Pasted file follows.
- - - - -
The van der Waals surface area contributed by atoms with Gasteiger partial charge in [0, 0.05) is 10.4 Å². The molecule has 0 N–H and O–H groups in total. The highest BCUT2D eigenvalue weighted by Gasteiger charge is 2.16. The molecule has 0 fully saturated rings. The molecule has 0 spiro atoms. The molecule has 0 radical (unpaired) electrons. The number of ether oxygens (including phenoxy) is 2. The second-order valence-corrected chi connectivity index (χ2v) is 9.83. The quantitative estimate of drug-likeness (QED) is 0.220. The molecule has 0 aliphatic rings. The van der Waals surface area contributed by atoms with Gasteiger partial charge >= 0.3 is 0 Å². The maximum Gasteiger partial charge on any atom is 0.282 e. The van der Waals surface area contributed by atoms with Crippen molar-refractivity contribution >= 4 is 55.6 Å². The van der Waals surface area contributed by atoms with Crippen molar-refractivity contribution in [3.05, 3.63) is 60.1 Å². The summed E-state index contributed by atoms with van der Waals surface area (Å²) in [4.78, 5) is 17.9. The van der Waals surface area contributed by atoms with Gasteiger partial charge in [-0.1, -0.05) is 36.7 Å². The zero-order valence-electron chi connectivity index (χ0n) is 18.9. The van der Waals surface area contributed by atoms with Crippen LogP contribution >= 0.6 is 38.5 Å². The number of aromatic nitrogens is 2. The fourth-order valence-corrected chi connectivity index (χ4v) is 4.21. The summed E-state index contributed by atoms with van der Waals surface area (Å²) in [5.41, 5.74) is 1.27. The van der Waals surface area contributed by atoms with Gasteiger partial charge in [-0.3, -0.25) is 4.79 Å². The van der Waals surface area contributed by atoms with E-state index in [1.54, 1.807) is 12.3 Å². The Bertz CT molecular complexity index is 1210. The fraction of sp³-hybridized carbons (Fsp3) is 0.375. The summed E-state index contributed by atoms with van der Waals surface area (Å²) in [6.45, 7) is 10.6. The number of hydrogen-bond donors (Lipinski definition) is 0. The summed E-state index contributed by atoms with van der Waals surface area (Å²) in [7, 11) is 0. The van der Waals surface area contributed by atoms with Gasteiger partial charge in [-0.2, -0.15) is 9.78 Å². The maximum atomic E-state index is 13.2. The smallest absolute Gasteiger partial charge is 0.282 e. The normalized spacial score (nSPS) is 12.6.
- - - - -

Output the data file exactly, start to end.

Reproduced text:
The van der Waals surface area contributed by atoms with Gasteiger partial charge in [0, 0.05) is 10.4 Å². The molecule has 0 N–H and O–H groups in total. The highest BCUT2D eigenvalue weighted by Gasteiger charge is 2.16. The molecule has 0 fully saturated rings. The molecule has 0 spiro atoms. The molecule has 0 radical (unpaired) electrons. The number of ether oxygens (including phenoxy) is 2. The second-order valence-corrected chi connectivity index (χ2v) is 9.83. The quantitative estimate of drug-likeness (QED) is 0.220. The molecule has 0 aliphatic rings. The van der Waals surface area contributed by atoms with Gasteiger partial charge >= 0.3 is 0 Å². The maximum Gasteiger partial charge on any atom is 0.282 e. The van der Waals surface area contributed by atoms with Crippen molar-refractivity contribution >= 4 is 55.6 Å². The van der Waals surface area contributed by atoms with Crippen molar-refractivity contribution in [3.05, 3.63) is 60.1 Å². The summed E-state index contributed by atoms with van der Waals surface area (Å²) in [4.78, 5) is 17.9. The van der Waals surface area contributed by atoms with Gasteiger partial charge in [-0.1, -0.05) is 36.7 Å². The zero-order valence-electron chi connectivity index (χ0n) is 18.9. The van der Waals surface area contributed by atoms with Crippen LogP contribution >= 0.6 is 38.5 Å². The number of aromatic nitrogens is 2. The fourth-order valence-corrected chi connectivity index (χ4v) is 4.21. The summed E-state index contributed by atoms with van der Waals surface area (Å²) in [5.41, 5.74) is 1.27. The van der Waals surface area contributed by atoms with Gasteiger partial charge in [-0.3, -0.25) is 4.79 Å². The van der Waals surface area contributed by atoms with E-state index in [1.54, 1.807) is 12.3 Å². The Bertz CT molecular complexity index is 1210. The fraction of sp³-hybridized carbons (Fsp3) is 0.375. The summed E-state index contributed by atoms with van der Waals surface area (Å²) in [6.45, 7) is 10.6. The number of hydrogen-bond donors (Lipinski definition) is 0. The summed E-state index contributed by atoms with van der Waals surface area (Å²) in [7, 11) is 0. The van der Waals surface area contributed by atoms with Gasteiger partial charge in [-0.2, -0.15) is 9.78 Å². The maximum atomic E-state index is 13.2. The smallest absolute Gasteiger partial charge is 0.282 e. The normalized spacial score (nSPS) is 12.6.